The number of grandparents raising their grandchildren continue to rise in New Mexico and across the country. While the state has a strong tradition of extended families caring for members, grandparents, and other extended family members, are increasingly assuming primary care of their grandchildren because parents are unavailable or unwilling to be involved.

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We have commissioned this study to help provide an understanding of the causes and issues behind the growing trend and how stakeholders, including the families affected, can best support this population. The report, Grandparents Raising Grandchildren in New Mexico: Understanding the Trend & Stemming the Tide, offers insight into the statistics behind the stories as well as recommendations for moving forward.

“New Mexico has wonderful organizations working hard to help grandparents raise grandchildren – a critical need here. We also need people to work on addressing the root causes so children can live and thrive in intact families,” said Dolores E. Roybal, Con Alma’s executive director. “New Mexico’s history of extended families supporting one another is a valued tradition here, but grandparents who are alone in raising their grandchildren usually live in poverty while still working and navigating school and health-care systems.”

Key findings of the report include:

  • More households with three and four generations are living under one roof.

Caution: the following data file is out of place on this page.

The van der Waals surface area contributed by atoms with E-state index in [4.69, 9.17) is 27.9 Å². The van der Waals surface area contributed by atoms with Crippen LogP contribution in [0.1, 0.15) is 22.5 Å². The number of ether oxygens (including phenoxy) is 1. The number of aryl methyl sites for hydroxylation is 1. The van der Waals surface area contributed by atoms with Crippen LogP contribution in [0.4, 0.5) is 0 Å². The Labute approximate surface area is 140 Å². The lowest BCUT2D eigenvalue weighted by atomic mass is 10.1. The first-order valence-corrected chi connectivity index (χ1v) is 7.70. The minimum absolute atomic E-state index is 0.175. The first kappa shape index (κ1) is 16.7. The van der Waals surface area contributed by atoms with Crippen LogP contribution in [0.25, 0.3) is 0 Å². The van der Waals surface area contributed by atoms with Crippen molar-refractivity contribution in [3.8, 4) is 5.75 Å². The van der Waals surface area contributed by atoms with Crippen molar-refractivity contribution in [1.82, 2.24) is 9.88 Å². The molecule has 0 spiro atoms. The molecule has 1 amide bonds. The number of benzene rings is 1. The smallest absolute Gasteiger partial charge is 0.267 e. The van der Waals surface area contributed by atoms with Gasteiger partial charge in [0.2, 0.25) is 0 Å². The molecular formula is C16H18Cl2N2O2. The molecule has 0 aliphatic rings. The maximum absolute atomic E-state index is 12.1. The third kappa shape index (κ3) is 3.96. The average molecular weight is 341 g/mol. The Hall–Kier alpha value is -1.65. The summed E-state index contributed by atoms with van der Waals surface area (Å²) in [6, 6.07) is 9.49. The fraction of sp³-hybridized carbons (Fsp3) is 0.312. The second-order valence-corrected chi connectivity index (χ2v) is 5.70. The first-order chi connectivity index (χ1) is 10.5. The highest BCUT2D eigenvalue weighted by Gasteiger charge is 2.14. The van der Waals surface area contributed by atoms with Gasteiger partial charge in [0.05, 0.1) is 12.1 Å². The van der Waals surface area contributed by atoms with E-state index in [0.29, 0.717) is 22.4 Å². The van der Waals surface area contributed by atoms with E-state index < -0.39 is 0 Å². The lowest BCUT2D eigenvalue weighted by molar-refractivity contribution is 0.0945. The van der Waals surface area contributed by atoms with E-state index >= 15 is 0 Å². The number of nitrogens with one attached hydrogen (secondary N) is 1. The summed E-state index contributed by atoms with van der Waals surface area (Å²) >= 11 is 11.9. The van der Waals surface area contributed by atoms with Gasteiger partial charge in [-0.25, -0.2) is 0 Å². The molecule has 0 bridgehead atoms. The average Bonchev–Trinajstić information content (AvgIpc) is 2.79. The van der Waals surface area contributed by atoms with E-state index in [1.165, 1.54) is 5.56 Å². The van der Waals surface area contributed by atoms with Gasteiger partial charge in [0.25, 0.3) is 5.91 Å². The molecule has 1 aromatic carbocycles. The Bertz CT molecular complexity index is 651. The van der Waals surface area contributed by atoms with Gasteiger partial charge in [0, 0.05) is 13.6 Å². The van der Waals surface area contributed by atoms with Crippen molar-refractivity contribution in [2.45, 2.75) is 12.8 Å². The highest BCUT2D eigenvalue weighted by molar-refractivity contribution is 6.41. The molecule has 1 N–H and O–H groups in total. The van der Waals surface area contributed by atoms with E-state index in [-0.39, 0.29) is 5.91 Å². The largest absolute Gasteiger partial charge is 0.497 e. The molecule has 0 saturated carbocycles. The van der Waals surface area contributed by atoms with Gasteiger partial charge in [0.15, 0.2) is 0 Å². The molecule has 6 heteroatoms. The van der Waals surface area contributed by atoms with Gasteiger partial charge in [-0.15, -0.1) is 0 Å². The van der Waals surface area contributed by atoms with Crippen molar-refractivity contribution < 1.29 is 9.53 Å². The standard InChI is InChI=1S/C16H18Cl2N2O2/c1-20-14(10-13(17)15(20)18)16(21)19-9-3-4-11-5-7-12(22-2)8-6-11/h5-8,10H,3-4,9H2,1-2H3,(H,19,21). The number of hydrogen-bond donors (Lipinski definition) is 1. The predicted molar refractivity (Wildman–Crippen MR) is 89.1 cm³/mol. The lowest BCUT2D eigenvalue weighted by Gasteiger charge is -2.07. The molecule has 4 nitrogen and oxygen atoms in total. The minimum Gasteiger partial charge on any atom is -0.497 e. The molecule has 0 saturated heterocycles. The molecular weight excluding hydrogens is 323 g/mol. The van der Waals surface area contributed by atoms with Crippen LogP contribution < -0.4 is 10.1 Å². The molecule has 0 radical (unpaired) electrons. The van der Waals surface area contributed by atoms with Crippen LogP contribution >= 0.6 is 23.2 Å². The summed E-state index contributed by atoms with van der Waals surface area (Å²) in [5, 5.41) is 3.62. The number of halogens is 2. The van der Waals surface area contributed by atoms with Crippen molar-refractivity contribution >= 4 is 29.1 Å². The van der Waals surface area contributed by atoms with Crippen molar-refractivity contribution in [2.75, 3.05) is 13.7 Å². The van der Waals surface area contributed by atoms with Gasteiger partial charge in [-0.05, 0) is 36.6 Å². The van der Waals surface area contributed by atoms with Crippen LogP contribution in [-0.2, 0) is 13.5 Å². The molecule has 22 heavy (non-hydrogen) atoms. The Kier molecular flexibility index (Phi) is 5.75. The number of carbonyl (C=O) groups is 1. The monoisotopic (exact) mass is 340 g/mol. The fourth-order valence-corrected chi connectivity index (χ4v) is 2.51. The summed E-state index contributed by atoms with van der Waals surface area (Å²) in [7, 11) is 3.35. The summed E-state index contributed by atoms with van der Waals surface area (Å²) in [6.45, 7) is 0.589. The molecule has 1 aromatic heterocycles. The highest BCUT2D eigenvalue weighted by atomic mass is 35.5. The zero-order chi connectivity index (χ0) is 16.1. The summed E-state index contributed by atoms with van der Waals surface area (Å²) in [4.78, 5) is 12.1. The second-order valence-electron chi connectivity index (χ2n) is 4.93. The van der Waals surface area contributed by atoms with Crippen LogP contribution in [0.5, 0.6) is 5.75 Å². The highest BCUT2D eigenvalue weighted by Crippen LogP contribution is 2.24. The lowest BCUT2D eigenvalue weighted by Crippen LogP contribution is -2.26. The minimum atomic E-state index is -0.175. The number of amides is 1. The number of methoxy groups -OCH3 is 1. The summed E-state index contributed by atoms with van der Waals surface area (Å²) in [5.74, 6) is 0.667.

• Hispanics make up 53 percent of New Mexico’s grandparents raising grandchildren.
  • Native Americans represent 9 percent of New Mexico’s population and 20 percent of grandparents raising grandchildren.
    Native American grandparents have unique challenges in navigating two legal systems.
  • The lack of parental involvement is due to a number of factors, including substance abuse, incarceration, divorce, mental-health diagnoses, domestic violence and military deployment.
  • In 2015, more than 26,200 grandparents in New Mexico were responsible for the grandchildren living with them, and almost 61 percent were younger than 60.

“This trend has been steadily growing for many years, and there is no fast solution. We need New Mexicans to come together and work on policies, advocacy and long-term funding investments to create stronger families,” Roybal said.

Recommendations moving forward:

  • Analyze and address the primary social determinants of health factors (poverty, race, ethnicity, education) and develop policy initiatives related to economic development and wage equity, racial and ethnic justice and parity, and educational equity and opportunity
  • Analyze root causes to identify key issues, models of excellence and policies that move populations toward equity – when everyone has an equal chance at living a healthy life
  • Connect this work with other policy work being done related to addressing health disparities in New Mexico

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and Recommendations

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